Dr. Tahiri has extensive experience treating microtia. He works closely with other specialists, including Ear, Nose and Throat physicians when hearing aid placement or canal reconstruction is necessary. Because microtia may occur in conjunction with other craniofacial conditions that require reconstruction, our coordinated care means your child receives the comprehensive treatment necessary to accomplish the best outcomes.
After having performed multiple techniques for ear reconstructions, Dr. Tahiri decided to only perform Medpor Ear Reconstruction; technique that was popularized by his colleague and founder of the surgery, Dr. John Reinisch.
In addition to hearing and language screenings, a high resolution, 3D CT scan of the temporal bones is recommended. This test is performed to rule out a benign tumor of the middle ear, known as a cholesteatoma, which is more common in children with aural atresia.
The traditional method of ear reconstruction has utilized an ear framework made from rib cartilage. Refinements of the cartilage procedure over the years have reduced the number of needed surgical stages. However, the amount of required harvested cartilage has increased, pushing back the age of reconstruction until 10 years of age or older. Reconstruction at an older age, and its usual multiple stages, have made microtia reconstruction with autologous cartilage a more arduous physical and psychological endeavor for both children and their parents. If the final cosmetic result of the constructed ear is not ideal, the entire reconstructive journey can be disappointing.
The use of an alloplastic framework covered by a thin temporo-parietal fascia flap offers several advantages over the traditional method of cartilage reconstruction. Since ears reach 85% of adult size by 3.5 years, ear reconstruction can be performed at a younger age since the need for sufficient costal cartilage is not a factor. Other advantages of a fascia covered alloplastic framework over the traditional rib cartilage technique include minimal patient discomfort, single outpatient procedure, and better ear definition and projection.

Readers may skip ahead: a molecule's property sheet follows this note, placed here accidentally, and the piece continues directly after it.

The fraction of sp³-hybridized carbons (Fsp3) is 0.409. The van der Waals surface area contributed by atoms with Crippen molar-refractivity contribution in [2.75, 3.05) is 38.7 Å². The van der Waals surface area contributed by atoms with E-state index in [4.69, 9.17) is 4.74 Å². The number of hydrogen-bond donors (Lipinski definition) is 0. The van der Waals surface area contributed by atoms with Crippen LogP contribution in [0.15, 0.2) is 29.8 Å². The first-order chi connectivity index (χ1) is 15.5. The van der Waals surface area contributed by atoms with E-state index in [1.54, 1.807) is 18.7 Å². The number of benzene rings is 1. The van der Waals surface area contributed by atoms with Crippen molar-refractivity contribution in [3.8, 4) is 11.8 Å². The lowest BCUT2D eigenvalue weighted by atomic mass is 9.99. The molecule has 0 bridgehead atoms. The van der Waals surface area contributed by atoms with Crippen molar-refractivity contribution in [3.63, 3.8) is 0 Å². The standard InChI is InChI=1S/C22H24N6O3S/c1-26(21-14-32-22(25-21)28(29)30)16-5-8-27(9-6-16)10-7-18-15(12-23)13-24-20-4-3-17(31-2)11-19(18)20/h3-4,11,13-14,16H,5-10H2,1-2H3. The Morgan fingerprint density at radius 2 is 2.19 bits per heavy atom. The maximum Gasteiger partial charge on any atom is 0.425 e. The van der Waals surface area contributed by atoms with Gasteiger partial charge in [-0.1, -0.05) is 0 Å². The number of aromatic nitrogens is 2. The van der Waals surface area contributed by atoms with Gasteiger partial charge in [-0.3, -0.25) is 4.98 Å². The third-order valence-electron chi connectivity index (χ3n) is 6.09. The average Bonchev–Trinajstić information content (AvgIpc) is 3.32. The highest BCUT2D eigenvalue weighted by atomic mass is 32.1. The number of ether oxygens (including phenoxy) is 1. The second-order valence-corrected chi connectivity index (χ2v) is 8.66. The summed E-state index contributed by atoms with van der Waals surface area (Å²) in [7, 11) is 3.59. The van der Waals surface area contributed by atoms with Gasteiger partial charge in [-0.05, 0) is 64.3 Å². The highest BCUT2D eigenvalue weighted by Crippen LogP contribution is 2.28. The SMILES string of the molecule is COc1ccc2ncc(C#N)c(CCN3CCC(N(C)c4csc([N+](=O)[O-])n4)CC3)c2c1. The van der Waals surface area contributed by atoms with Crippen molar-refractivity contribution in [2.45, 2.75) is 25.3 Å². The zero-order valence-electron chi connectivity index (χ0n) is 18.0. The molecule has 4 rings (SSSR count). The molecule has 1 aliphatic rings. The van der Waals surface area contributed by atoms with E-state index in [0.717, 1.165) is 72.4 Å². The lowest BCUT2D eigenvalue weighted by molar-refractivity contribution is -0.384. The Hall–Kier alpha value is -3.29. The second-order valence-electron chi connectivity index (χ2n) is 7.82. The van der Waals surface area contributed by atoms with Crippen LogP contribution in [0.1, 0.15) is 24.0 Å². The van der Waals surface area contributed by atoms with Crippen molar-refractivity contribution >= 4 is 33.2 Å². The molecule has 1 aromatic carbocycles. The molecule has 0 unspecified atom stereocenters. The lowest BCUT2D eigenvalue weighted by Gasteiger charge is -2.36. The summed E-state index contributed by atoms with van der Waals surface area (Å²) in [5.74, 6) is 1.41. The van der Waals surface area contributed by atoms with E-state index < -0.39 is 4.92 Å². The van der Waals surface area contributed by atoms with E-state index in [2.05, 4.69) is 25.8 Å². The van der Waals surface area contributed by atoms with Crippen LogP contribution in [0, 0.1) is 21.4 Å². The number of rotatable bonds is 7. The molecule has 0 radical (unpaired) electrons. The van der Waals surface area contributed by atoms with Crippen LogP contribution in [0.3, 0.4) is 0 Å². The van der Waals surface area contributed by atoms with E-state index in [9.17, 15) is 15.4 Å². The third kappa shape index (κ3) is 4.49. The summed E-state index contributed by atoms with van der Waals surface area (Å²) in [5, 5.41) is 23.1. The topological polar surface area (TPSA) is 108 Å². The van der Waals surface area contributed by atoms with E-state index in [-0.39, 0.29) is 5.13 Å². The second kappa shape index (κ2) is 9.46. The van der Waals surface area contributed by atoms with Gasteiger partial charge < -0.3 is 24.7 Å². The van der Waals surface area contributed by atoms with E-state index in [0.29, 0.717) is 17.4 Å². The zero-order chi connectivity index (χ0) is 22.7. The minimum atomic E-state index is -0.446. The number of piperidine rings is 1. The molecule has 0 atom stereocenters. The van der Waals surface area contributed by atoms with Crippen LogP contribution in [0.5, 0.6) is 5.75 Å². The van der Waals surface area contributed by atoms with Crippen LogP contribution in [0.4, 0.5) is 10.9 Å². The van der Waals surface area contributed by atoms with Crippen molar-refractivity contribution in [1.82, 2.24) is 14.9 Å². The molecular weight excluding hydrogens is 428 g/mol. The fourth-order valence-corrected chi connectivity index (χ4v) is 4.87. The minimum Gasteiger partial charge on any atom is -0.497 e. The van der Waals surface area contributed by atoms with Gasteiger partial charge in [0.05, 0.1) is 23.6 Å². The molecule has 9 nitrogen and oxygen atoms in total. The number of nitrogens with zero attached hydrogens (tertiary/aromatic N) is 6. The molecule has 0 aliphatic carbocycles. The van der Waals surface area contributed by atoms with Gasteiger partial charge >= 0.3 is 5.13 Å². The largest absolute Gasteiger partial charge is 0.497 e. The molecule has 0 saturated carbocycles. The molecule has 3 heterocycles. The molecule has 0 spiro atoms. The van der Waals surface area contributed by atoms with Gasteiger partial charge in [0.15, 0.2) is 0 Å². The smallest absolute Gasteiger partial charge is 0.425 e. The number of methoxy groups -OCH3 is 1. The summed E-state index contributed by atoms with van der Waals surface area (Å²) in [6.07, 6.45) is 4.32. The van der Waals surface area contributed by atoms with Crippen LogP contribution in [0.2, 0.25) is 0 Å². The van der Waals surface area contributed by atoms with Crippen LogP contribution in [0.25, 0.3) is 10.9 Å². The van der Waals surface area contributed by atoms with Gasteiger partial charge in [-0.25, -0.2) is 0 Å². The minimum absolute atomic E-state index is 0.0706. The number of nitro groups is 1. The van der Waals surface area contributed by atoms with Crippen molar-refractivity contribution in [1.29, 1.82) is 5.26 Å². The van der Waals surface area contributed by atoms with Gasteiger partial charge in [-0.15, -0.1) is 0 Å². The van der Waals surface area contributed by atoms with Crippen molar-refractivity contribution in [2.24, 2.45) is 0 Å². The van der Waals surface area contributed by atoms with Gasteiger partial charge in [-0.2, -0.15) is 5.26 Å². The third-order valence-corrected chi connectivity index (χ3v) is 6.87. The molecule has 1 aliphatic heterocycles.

Candidates for Medpor implant reconstruction include patients with congenital microtia, as well as patients with a traumatic loss of their ear or a prior unsatisfactory ear reconstruction. Patients must have either an intact superficial temporal artery supplying the superficial temporal-parietal fascia or a patent occipital artery supplying the occipital parietal fascia. Free fascia flaps with a radial forearm fascia or a free contralateral TPF flap are possible in the rare case, in which no local arterial fascia flaps are available.
Conditions that would be contraindications for traditional rib reconstruction (low hair line, mastoid scaring, or a previous atresia repair) are not contraindications for Medpor ear reconstruction if the entire implant can be covered with well-vascularized fascia.
The first post-operative appointment occurs at post-op day #2 or #3. The absorptive dressing is removed during this appointment. If fluid is noticed beneath the scalp at that time, it can be easily drained percutaneously with a butterfly needle. The silicone ear splint is left in place for a total of two weeks post-operatively. During that period, the head should be kept dry and patient should not sleep on the side of surgery to avoid pressure on the reconstructed ear.
For young children, parents should sleep with the child to make sure they do not inadvertently turn and sleep on the operated side.
At two weeks post-operatively, the silicone ear mold is removed and the ear and head are washed with shampoo in the office. Parents are shown how to wash it gently with their fingers on a daily fashion. A new silicone ear mold is made for the patient to use at night for the following four months. A light coating of ointment is applied on the ear before applying the ear mold for the next week.
The third post-operative visit occurs after three weeks. Washing can now be done with a gauze pad to encourage removal of the dissolving chromic sutures. Parents are taught how to make the silicone ear mold, which will be worn every night for the following four months (parents are provided with the silicone mold packets). This helps to protect the ear, but more importantly, it helps to maintain the projection of the ear.
It is important there is sufficient hearing during a child’s early years in order to ensure normal speech development. Two types of hearing tests help determine if a child will need a hearing aid:
Patients with bilateral aural atresia, meaning they have hearing loss in both ears, receive bone conduction hearing aids within the first few months of life. In addition, speech therapy will be recommended as soon as a child begins to talk. Older children may receive a bone-anchored hearing aid (BAHA), which works by directly stimulating the inner ear through the bone.